The right combination is going to depend on your use case and your goals; for example, dwell time could be important in a workplace or service context. A low number might mean a user clicked on a result and then bounced back to the results page because they weren’t satisfied with their findings.

Or it could be a good sign that the user found what they were looking for quickly and completed their task, especially if you have a feature like smart snippets implemented in your search engine.

Click rank can likewise be a mercurial metric: for example, it’s not as useful in a commerce use case because shoppers like to browse. They’ll scroll and evaluate a few options (unless of course they know exactly what they’re looking for and can input an exact query or know how to navigate directly to their desired result). This can lead you to pull out your hair if you think your results are poor because shoppers are constantly clicking on items listed lower in ranking.

Choosing the right set of metrics is going to depend on your business, your goals, and your users’ goals. Keeping these in mind will guide you to the evaluation methods that operate best for what you’re trying to measure.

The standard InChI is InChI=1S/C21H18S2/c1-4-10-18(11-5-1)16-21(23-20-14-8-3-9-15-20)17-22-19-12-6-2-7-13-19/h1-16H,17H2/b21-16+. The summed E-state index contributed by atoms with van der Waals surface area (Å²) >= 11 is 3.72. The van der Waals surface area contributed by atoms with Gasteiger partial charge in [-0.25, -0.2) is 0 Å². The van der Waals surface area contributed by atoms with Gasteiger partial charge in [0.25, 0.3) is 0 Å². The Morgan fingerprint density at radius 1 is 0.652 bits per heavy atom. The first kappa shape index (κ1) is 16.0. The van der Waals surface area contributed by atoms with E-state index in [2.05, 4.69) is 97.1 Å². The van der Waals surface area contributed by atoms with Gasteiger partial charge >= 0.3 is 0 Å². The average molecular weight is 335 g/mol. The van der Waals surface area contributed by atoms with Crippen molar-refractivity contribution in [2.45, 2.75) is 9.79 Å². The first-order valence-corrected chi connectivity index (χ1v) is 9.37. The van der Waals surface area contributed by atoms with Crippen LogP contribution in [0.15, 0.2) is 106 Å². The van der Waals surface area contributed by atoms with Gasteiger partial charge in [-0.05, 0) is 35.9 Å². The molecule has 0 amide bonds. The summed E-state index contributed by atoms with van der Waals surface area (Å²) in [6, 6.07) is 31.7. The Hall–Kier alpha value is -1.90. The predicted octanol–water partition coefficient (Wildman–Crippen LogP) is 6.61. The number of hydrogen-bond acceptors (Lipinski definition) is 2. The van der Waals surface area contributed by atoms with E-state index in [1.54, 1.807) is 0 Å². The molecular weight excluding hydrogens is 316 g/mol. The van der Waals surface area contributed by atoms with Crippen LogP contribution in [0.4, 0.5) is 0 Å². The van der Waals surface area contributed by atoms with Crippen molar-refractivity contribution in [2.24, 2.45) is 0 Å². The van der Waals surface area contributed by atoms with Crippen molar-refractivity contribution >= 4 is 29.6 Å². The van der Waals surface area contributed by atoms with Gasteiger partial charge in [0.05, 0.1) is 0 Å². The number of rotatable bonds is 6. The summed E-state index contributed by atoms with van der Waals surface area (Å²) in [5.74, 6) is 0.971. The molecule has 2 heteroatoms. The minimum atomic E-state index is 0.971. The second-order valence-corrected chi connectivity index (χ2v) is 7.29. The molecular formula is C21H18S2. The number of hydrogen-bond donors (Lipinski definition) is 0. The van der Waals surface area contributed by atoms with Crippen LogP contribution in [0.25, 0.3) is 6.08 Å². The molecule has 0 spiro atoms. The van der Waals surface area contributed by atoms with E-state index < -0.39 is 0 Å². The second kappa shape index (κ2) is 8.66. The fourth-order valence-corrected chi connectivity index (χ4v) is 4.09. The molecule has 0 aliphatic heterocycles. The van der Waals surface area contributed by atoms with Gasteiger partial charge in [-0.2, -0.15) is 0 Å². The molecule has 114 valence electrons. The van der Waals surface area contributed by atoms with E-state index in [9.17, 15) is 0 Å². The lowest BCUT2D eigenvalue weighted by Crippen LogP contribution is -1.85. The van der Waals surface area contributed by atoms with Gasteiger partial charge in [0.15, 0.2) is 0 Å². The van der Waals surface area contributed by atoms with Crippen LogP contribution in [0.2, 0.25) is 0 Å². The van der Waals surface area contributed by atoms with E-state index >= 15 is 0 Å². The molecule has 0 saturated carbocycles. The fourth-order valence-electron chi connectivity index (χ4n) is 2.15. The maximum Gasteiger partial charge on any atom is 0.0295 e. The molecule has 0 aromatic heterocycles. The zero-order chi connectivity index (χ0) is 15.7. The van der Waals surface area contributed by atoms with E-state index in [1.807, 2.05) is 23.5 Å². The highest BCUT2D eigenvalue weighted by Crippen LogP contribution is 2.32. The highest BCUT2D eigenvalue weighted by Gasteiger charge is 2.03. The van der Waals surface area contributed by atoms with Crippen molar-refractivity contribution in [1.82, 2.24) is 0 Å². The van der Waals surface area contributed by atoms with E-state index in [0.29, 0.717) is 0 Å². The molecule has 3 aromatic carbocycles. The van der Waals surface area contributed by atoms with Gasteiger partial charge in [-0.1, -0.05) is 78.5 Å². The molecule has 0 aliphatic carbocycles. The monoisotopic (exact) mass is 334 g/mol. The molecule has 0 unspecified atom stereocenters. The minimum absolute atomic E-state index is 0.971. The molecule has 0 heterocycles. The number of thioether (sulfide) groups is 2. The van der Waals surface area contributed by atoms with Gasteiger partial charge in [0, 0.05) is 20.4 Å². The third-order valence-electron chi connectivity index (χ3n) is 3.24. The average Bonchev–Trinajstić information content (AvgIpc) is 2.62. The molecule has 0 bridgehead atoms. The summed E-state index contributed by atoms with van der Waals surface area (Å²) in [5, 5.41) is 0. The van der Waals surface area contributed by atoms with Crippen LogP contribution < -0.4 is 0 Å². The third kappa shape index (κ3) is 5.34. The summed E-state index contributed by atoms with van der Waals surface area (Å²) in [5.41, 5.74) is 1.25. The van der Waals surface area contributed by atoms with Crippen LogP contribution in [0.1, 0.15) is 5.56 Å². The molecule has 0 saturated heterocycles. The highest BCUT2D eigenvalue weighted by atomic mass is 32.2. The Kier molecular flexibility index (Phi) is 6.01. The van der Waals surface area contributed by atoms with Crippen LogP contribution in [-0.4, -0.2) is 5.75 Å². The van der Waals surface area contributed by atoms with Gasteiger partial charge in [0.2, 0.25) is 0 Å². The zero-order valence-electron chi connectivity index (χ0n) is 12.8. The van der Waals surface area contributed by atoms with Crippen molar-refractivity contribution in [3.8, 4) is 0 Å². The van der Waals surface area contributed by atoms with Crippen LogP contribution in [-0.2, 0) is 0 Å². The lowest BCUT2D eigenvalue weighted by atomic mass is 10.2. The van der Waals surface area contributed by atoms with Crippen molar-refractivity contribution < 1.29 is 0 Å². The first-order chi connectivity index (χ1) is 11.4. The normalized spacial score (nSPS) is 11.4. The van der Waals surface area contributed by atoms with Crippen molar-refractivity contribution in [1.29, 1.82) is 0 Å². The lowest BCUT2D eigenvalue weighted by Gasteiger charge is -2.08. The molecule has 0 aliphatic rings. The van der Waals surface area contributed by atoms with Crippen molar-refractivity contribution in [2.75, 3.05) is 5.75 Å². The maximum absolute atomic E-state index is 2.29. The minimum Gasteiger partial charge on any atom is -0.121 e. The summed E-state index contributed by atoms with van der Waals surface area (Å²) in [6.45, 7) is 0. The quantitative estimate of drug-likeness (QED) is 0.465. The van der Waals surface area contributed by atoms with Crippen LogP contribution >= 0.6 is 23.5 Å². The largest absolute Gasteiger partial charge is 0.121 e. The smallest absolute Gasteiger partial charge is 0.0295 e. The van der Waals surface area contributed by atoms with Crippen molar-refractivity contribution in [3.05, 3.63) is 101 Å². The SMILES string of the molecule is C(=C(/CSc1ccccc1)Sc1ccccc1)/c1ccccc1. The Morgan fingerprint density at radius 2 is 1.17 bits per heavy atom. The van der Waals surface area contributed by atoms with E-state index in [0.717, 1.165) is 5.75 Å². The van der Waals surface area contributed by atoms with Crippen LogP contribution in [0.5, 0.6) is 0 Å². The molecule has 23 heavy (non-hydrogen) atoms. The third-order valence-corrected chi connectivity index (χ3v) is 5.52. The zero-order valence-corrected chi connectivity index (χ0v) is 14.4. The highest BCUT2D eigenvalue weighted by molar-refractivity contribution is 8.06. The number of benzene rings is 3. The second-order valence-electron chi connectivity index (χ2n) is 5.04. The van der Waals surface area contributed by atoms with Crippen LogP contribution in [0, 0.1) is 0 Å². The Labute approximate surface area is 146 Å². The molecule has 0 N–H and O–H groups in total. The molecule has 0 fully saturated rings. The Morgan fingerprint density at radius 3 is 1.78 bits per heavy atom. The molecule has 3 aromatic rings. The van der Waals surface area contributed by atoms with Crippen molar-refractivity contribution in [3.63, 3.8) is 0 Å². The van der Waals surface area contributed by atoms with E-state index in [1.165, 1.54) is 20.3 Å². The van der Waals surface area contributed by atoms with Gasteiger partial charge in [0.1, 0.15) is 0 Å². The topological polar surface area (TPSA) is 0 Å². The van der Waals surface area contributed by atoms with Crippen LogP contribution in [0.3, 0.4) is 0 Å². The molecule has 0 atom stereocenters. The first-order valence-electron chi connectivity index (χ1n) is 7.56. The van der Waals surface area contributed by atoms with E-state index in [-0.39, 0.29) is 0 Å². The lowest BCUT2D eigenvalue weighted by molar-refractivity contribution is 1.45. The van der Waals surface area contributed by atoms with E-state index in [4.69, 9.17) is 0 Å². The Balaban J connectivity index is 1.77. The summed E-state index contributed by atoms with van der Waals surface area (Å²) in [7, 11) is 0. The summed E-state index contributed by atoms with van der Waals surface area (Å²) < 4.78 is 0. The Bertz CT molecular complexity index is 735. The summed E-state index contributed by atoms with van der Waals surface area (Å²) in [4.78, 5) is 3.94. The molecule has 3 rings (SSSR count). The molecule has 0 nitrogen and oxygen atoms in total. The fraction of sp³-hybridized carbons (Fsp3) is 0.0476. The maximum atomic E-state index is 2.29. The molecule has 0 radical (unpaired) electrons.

You can investigate different search experience designs and metrics with A/B testing to see what fits best with your target audience.

A remote worker checks an analytics dashboard on their laptop.

Search Metrics: A Choose Your Own Adventure

Perhaps the very first step before deciding what metrics to use as guardrails to measure your search relevance is understanding where your current search experience lands. 

Enter: Coveo’s Relevance Maturity Model. Our white paper goes in depth on what relevance really means in the search industry, how to discern where your organization currently sits within this framework, and what steps are necessary to increase your relevance — and your bottom line.

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Understanding Coveo’s Relevance Maturity Model